In 150 BCE due to the worldliness of Jerusalem, its temple and Roman rule, a Jewish sect known as the Essenes left their city community and moved into the desert. The word Essene literally means doctor and many dedicated souls gathered in the desert near Qumran in protest. Before the Romans destroyed their community in 70 AD, the Essene’s had already preserved their teachings in numerous Qumran caves, pictured above. The Essenes not only created the Dead Sea Scrolls but also described relationship mirrors, which describe seven important spiritual challenges everyone faces on earth.
The Seven Mirrors of Relationship provide a wonderful psychological and spiritual roadmap to consciousness. We incarnated to express our divinity in human form and mastering these mirrors is how it is done. Ordered sequentially, they describe most important mirror first and finish with the subtlest. “We create our own reality” is a popular belief these days. This article explores the “devils in the details” and what we must do to master them.
1. The Mirror of the Moment.
The Mirror of the Moment states our internal truth, what we have become and our core consciousness will return to us like a boomerang. Phrases like “what goes around comes around” and “you reap that which you sow,” say the same thing. So, in essence the universe basically operates like a giant photocopier. In the West, this phenomena is called cause and effect and in the East…karma. When we see similar joyful and/or angry patterns from those around us, consider it might be a reflection of our inner truth in that present moment. Negative and positive outcomes lie on a continuum. They provide hot and cold feedback about what we send out to the universe actually works or not. People usually choose wisdom or pain as their primary teacher. From a spiritual perspective we learn either way. Since nothing in life is never really over, if we miss our reflection the first time, we can catch it the second, third or fourth time. The Mirror of the Moment states the universe reflects what we radiate. The gravel on the side of the road has a purpose. The stones rattling the undercarriage of our being is a sign to return to terra firma.
2. The Mirror of Judgment.
Whatever we judge, we attract. When people and/or circumstances push our buttons, occasionally it may not be a reflection our current state as described in the first mirror. If we determine the uncomfortable state we experience is not a self-reflection, then judgment may be involved. The Mirror of Judgment states whatever we judge at that moment will activate this mirror.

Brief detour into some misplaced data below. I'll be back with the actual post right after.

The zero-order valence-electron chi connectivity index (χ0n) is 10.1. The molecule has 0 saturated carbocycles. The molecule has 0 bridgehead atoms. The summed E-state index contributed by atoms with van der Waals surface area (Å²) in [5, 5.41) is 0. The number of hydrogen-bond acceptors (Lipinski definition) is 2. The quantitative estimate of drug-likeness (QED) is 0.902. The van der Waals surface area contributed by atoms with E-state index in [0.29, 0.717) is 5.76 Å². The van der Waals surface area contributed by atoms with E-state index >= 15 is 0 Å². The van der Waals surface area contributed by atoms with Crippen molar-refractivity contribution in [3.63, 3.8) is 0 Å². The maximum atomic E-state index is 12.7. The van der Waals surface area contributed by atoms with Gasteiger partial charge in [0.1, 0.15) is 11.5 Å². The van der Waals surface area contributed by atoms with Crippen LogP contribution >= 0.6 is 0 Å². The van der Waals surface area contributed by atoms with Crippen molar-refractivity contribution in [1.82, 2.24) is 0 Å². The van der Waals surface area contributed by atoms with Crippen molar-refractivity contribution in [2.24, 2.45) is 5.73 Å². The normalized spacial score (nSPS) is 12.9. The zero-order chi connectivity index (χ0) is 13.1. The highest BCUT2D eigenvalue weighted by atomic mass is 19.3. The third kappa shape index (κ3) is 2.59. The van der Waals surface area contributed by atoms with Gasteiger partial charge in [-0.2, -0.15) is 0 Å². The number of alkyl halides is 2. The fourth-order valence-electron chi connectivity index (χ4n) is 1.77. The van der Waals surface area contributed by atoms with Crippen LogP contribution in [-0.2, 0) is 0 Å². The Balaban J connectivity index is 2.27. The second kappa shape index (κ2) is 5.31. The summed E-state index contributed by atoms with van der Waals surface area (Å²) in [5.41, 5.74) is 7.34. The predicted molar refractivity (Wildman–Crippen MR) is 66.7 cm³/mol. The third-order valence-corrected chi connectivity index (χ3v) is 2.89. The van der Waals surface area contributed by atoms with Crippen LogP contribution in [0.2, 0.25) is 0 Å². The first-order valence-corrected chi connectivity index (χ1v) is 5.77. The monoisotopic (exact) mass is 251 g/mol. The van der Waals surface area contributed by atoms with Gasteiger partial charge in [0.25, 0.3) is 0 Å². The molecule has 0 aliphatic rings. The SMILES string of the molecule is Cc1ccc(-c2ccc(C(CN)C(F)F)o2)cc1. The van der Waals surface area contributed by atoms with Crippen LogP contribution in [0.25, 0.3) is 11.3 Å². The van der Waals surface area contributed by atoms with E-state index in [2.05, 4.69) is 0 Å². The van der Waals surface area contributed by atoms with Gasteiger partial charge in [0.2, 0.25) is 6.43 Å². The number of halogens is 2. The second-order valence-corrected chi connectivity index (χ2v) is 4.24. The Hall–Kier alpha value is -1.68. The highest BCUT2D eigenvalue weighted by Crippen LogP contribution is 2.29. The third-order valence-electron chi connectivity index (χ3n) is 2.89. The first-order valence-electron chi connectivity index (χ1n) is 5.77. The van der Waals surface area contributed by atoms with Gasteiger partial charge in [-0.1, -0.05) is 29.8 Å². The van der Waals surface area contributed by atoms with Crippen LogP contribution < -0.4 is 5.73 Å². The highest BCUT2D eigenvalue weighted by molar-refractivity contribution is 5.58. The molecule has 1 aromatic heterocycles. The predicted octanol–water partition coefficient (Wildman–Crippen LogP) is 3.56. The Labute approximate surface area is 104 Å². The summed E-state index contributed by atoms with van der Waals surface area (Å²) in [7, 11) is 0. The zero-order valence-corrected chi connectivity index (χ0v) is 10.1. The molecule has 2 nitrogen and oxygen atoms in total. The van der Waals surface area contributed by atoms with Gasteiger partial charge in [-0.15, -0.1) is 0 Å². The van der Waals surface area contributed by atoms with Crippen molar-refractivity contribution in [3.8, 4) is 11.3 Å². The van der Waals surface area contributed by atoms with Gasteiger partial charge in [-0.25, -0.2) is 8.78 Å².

3. The Mirror of Our Lost Love.
Life is difficult. Everyone gives away or lost something they love in one-way or another to survive. Pain and tragedy cause major disruptions and cutoffs may occur. When we find ourselves in the presence of someone, who activates an internal electrical charge or makes the hair on our arm stand up, pay close attention. We may be in the presence of a lost love or dormant aspect of our self. Immature couples often seek and/or fall for someone, who possesses the qualities they lack. Trying to become whole through a partner is a mistake. The real challenge is developing the qualities we admire within our self. When we fail to recognize the challenges within the Mirror of Our Lost Love, the very qualities we once admired in our partner become a source of judgment.
The Mirror of Our Lost Love states that we will have an electrical/magical attraction to those people, who embody what we have lost, abandoned or gave away. When an innocent soul activates an intoxicating attraction, consider their qualities you admire most. Then embody them yourself. This is how positive reflections can be a subtle reminder from a loving universe through the gentle reflections from the Mirror of Our Lost Love.
4. The Mirrors of Compulsion and Obsession.
Universal mirrors activate when we develop behavioral patterns and mental neural networks that become so important that we reorganize our life to accommodate them. One way to recognize the fourth mirror is activated is when you know down deep you’re being too compulsive and/or obsessive, but can’t stop. This is where addiction in all of it’s devilish forms…alcohol, drugs, money, food, sex, power to name a few…creep in. This mirror lets us experience psychological and/or physical dependence as we slowly give away parts of ourself most dear to us.
The challenge within all compulsive behaviors and obsessive thoughts is to experience life completely by feeling every feeling from the sublime to most gripping emotions without judging or avoiding our true feelings. All addictions and OCD struggles are attempts to avoid negative feelings or fill voids. However in doing so, we slowly lose something most valuable during our dependence. True love means every aspect of our self is lovable, especially the emotions we rather not endure. Emotions give us feedback about what is working and not working in our life. Negative emotions are similar to an automobile engine warning light. Ignoring warning signals leads to cars and bodies breaking down.
5. The Mirror of Sacred Relationship.